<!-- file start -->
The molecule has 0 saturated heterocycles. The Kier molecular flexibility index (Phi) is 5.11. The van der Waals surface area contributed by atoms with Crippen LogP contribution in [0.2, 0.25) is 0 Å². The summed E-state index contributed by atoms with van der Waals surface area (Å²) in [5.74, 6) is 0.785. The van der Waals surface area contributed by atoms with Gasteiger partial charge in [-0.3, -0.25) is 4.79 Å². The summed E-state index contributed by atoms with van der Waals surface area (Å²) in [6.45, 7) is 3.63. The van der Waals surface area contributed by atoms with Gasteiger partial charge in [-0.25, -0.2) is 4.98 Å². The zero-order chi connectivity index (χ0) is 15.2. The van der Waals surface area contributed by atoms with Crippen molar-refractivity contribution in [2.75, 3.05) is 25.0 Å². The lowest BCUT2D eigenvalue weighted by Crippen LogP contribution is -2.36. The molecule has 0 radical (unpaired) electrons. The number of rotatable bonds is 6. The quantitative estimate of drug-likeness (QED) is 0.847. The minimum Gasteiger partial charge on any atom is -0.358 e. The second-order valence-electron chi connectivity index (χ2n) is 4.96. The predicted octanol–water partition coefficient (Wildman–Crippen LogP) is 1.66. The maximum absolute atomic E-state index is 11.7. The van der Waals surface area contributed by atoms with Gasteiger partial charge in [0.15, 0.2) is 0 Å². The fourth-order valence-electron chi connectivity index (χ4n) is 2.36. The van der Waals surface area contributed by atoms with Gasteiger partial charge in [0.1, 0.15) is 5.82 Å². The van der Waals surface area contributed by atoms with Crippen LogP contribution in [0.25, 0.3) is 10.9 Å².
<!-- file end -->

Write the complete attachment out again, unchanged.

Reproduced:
The molecule has 0 saturated heterocycles. The Kier molecular flexibility index (Phi) is 5.11. The van der Waals surface area contributed by atoms with Crippen LogP contribution in [0.2, 0.25) is 0 Å². The summed E-state index contributed by atoms with van der Waals surface area (Å²) in [5.74, 6) is 0.785. The van der Waals surface area contributed by atoms with Gasteiger partial charge in [-0.3, -0.25) is 4.79 Å². The summed E-state index contributed by atoms with van der Waals surface area (Å²) in [6.45, 7) is 3.63. The van der Waals surface area contributed by atoms with Gasteiger partial charge in [-0.25, -0.2) is 4.98 Å². The zero-order chi connectivity index (χ0) is 15.2. The van der Waals surface area contributed by atoms with Crippen molar-refractivity contribution in [2.75, 3.05) is 25.0 Å². The lowest BCUT2D eigenvalue weighted by Crippen LogP contribution is -2.36. The molecule has 0 radical (unpaired) electrons. The number of rotatable bonds is 6. The quantitative estimate of drug-likeness (QED) is 0.847. The minimum Gasteiger partial charge on any atom is -0.358 e. The second-order valence-electron chi connectivity index (χ2n) is 4.96. The predicted octanol–water partition coefficient (Wildman–Crippen LogP) is 1.66. The maximum absolute atomic E-state index is 11.7. The van der Waals surface area contributed by atoms with Gasteiger partial charge in [0.15, 0.2) is 0 Å². The fourth-order valence-electron chi connectivity index (χ4n) is 2.36. The van der Waals surface area contributed by atoms with Gasteiger partial charge in [0.1, 0.15) is 5.82 Å². The van der Waals surface area contributed by atoms with Crippen LogP contribution in [0.25, 0.3) is 10.9 Å².